Popular Teas from Dong SuhSee All 7 Teas
Recent Tasting Notes
I haven’t had this in a while because my pitcher somehow sprung a leak. Anyway, I finally was craving it so much that I made a makeshift pitcher out of my empty orange juice bottle to make some of this, haha. Mmmm, good to be back.
I needed a bit of a palate cleanser after trying some new teas today that weren’t hitting the spot for me. As always, a reliable tea to me.
Backlog from yesterday. My bus ride back from New York seemed to take forever, so when I finally came home, all I wanted was a nice cup of tea. This tea bag is a quick go-to for me. Nice toasted rice taste without completely taking over the green tea flavor.
Probably the best green tea I’ve ever tasted. Normally I’m not a fan of greens because they tend to be bitter with unpleasant aftertastes, but that isn’t the case at all with this tea.
This is smooth, light, refreshing, and contains a lovely sort of toasted flavor due to the brown rice. The quality is brilliant for a bagged tea and easily puts all of the loose greens I’ve tasted to shame.
My latest pitcher of this tea has a slight gingery note about it. Not sure how that happened because I really dislike ginger, so there is no way that it was contaminated by anything else gingery in my pantry. Well, the roasted barley taste is strong enough that I can pretend to ignore the ginger, so all is well. I just hope the rest of my tea bags are ok..
Finally bought a pitcher for my new place, which means barley tea time! Woohoo. I’ve missed drinking barley tea with my meals. Plain old water just isn’t as delicious.
I’m all about convenience these past few days, so I’ve been grabbing a bunch of these tea bags. They’re forgiving if I leave them hanging out in my mug for a long time. I especially like drinking this with really spicy or perhaps even sweet foods because it has a grounding, almost palate-cleansing effect with the brown rice.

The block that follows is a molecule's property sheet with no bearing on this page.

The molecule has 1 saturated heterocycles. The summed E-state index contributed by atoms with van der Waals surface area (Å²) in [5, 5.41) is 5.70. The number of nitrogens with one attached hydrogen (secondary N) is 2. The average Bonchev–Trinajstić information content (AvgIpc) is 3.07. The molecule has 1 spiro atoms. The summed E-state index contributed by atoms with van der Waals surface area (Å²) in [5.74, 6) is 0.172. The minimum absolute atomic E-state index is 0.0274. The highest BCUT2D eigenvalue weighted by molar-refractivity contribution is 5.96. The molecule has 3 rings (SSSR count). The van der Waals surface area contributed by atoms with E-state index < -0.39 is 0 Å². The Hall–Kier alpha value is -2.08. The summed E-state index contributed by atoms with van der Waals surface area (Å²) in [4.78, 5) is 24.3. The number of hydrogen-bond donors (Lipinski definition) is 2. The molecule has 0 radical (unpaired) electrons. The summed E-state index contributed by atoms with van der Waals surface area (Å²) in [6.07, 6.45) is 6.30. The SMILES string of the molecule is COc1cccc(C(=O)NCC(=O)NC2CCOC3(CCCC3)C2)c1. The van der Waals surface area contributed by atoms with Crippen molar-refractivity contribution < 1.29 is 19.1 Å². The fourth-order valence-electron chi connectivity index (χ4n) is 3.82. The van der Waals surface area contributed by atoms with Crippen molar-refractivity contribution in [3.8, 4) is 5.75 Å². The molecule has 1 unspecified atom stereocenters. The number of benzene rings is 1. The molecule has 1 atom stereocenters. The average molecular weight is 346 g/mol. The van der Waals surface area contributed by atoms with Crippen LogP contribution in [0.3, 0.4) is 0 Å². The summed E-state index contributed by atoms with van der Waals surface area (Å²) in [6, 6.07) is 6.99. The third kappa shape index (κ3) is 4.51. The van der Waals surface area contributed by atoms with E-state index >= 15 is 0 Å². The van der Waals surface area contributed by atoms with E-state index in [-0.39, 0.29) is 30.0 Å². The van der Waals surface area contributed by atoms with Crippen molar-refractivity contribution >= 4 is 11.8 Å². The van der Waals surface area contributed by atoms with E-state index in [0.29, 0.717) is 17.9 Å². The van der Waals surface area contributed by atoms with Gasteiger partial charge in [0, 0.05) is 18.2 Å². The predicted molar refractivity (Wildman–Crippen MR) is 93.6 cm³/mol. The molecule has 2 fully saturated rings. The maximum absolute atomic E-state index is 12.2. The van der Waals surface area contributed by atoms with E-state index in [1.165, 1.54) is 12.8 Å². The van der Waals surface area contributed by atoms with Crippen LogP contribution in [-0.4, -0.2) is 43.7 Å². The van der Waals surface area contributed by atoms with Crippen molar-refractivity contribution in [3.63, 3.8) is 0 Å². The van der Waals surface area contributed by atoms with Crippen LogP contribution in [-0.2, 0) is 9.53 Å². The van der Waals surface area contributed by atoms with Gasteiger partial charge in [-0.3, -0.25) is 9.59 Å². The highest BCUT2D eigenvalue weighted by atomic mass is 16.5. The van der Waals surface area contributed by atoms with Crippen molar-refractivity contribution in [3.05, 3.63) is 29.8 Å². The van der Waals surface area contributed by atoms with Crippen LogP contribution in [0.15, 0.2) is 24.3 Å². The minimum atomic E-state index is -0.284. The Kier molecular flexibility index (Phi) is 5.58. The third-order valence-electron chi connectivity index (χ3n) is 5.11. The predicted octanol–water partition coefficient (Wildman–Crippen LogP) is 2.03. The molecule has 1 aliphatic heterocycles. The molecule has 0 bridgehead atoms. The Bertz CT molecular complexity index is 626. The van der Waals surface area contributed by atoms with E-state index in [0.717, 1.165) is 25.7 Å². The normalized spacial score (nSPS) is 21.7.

I have yet to try this one hot, but cold and iced it’s wonderful. I usually drop a bag or two (they’re big!) into boiled water and let it sit for a few hours. Then I add some cold water to the concentrated tea and serve it over ice. The smell and taste is just like Cheerios cereal to me. I usually take it unsweetened, but it’s nice either way. Perfect summer drink!
I had it first at a Japanese restaurant in the summer (iced, of course). Now I make sun tea with this Korean one. It is kind of odd (tastes like grain and oddly a little like coffee) but light and refreshing when cold.
My go-to comfort tea. Growing up as a Korean American, I drank a lot of these teas when I started realizing I didn’t like coffee. My tea experience was pretty limited to this tea and a couple of others. Even after discovering tons of new teas recently (mostly thanks to Steepster!), this is a pantry staple.
I normally don’t like green teas as much because of that bitter taste, but I think the brown rice nicely hides that bitterness in this tea. I’ve had it hot & iced with nothing added and enjoyed it both ways.
As a Korean American, this is definitely a staple in my pantry/fridge. I always have a pitcher of this stuff on hand and basically drink it like I would water. If you’ve never had barley tea before, I suggest going to a Korean restaurant because my non-Korean friends either loved it or were weirded out by it. Most authentic Korean restaurants I know of have barley tea either hot or cold, so then you can form your opinion without brewing a whole pitcher of it.
Less flavorful then the Apple. I have to admit, I was hoping for a Blackberry strength similar to that of Blackberry Sage, from Republic of Tea. Yeah I know…silly. All in all though…it’s not a bad tea. It is light tasting, uncomplicated, the green tea shows up quickly.
I do hope this company comes out with more flavors, I think a Peach would be excellent by them.
I brewed this at 160, as that is the lowest setting of my kettle.
Got this at Kroger….I am really pleased that my local store is finally developing a better tea selection.